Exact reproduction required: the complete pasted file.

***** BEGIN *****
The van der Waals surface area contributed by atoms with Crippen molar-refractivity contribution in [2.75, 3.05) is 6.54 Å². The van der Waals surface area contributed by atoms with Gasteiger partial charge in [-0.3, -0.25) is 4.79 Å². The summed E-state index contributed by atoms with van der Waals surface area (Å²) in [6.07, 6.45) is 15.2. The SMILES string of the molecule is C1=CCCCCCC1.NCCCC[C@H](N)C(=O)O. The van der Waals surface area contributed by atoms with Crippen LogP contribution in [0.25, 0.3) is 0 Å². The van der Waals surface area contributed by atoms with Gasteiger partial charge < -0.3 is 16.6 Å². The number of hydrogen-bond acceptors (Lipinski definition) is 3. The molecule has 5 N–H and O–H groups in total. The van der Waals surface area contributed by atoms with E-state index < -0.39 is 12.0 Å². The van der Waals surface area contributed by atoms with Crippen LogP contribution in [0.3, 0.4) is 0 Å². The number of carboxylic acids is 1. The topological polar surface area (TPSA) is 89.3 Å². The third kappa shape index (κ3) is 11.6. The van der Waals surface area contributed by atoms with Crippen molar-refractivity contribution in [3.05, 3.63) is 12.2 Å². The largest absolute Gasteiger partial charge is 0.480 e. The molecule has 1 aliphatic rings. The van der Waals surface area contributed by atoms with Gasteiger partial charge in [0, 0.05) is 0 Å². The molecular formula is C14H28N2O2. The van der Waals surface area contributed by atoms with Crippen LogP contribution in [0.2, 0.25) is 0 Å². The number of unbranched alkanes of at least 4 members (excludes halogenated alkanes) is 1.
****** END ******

The van der Waals surface area contributed by atoms with Crippen molar-refractivity contribution in [2.75, 3.05) is 6.54 Å². The van der Waals surface area contributed by atoms with Gasteiger partial charge in [-0.3, -0.25) is 4.79 Å². The summed E-state index contributed by atoms with van der Waals surface area (Å²) in [6.07, 6.45) is 15.2. The SMILES string of the molecule is C1=CCCCCCC1.NCCCC[C@H](N)C(=O)O. The van der Waals surface area contributed by atoms with Crippen LogP contribution in [0.25, 0.3) is 0 Å². The van der Waals surface area contributed by atoms with Gasteiger partial charge < -0.3 is 16.6 Å². The number of hydrogen-bond acceptors (Lipinski definition) is 3. The molecule has 5 N–H and O–H groups in total. The van der Waals surface area contributed by atoms with E-state index < -0.39 is 12.0 Å². The van der Waals surface area contributed by atoms with Crippen LogP contribution in [0.3, 0.4) is 0 Å². The number of carboxylic acids is 1. The topological polar surface area (TPSA) is 89.3 Å². The third kappa shape index (κ3) is 11.6. The van der Waals surface area contributed by atoms with Crippen molar-refractivity contribution in [3.05, 3.63) is 12.2 Å². The largest absolute Gasteiger partial charge is 0.480 e. The molecule has 1 aliphatic rings. The van der Waals surface area contributed by atoms with Gasteiger partial charge in [0, 0.05) is 0 Å². The molecular formula is C14H28N2O2. The van der Waals surface area contributed by atoms with Crippen LogP contribution in [0.2, 0.25) is 0 Å². The number of unbranched alkanes of at least 4 members (excludes halogenated alkanes) is 1.